In the meantime I have been diverted by other Institute activities, not least of which was the national speaking tour of Dr. Bruce D. Perry, Child Psychiatrist and Neuroscientist. Dr. Perry and his colleagues at the ChildTrauma Academy have made an enormous contribution to our understanding of the impact of trauma on development. They have clearly articulated that the brain develops in a sequential way, from the most primitive functions to the most complex. This means it is vital that we understand what happens and when it happens within the timeline of the developing brain so that we can understand the impact of events and what to then do about it. This model also gives the appropriate emphasis on very early development as laying the foundation for life.

A couple pre-pregnancyWe know, however, that the foundations for a good childhood start well before conception. This may seem a little strange at first, but there are a number of key domains that are important for the future child to have functioning well enough in their prospective parents. Continue reading “What makes a good childhood: Pre-pregnancy”

Early Childhood Development

shutterstock_176031968

Berry Street has always worked with children and young people at the most complex end of the continuum of risk and vulnerability, as a consequence of their experiences of child abuse and neglect.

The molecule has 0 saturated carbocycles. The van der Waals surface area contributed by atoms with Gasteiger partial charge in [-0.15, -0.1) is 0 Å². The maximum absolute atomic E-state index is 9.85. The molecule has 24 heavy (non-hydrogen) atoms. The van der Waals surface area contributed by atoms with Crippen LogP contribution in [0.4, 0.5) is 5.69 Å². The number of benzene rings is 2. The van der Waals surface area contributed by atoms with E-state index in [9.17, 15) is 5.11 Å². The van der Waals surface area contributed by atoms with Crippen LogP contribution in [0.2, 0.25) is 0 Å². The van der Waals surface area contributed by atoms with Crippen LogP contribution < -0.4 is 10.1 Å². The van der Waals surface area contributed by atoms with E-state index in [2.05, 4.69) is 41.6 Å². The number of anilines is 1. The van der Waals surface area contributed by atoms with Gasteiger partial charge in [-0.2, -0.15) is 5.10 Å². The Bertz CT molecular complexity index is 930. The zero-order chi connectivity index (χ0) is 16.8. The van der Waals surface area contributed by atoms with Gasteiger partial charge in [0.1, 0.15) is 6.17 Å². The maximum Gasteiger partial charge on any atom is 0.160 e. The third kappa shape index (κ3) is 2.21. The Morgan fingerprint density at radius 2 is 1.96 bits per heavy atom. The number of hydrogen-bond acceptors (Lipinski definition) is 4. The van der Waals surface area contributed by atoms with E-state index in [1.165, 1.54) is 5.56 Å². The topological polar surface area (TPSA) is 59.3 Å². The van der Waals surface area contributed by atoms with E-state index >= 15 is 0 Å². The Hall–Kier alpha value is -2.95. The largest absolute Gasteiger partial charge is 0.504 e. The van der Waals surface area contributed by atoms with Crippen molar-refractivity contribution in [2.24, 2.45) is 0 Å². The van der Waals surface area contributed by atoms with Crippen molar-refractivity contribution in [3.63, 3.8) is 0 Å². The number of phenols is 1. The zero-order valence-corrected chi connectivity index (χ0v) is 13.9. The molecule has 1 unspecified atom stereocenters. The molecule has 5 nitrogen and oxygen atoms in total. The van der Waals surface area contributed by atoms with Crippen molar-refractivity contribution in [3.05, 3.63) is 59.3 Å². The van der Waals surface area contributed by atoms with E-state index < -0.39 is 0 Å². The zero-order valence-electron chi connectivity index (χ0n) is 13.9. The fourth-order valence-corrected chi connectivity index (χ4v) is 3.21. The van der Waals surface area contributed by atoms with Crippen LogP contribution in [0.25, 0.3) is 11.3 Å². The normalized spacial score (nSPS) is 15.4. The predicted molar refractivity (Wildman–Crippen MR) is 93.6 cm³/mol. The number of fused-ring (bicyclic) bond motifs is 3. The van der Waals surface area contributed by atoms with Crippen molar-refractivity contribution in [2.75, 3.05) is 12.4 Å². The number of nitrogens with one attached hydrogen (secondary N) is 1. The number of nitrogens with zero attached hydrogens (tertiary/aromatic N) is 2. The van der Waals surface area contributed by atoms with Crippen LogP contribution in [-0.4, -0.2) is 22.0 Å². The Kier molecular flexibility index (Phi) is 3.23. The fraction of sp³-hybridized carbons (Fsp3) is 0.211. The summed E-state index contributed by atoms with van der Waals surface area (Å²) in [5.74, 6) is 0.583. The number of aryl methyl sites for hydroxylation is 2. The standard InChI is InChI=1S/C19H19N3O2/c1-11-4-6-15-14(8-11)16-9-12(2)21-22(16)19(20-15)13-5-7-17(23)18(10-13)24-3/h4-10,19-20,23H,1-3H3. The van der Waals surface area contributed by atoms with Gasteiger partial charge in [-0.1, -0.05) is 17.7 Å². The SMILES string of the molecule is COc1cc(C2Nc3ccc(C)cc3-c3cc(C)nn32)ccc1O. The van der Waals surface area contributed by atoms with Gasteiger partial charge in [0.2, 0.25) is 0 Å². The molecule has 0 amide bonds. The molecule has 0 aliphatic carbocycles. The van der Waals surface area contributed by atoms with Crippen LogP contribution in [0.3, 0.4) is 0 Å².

As part of a commitment to prevent the harm that disrupts healthy child development, we are mindful of the need to intervene sooner, critically during the early years.

In keeping with this commitment, we are delighted to welcome back to Australia Dr Kristie Brandt, internationally renowned teacher, clinician, consultant, Assistant Clinical Professor of Paediatrics at the University of California Davis School of Medicine and Director of the Parent-Infant & child Institute in Napa, USA.

Kristie Brandt_Bio Photos 001

We are proudly sponsoring Dr Brandt’s 4th September workshop on Professional Roles in Supporting Infant-Parent Mental Health as part of the Early Childhood Australia conference. We appreciate Dr Brandt’s contribution to understanding: the importance of the quality of the infant-parent and child-parent relationship; how infants shape and are shaped by relationships with their parents and other important adults in their lives; and the unique relationship between every parent and child and how it makes infant and early childhood mental health work both challenging and exciting.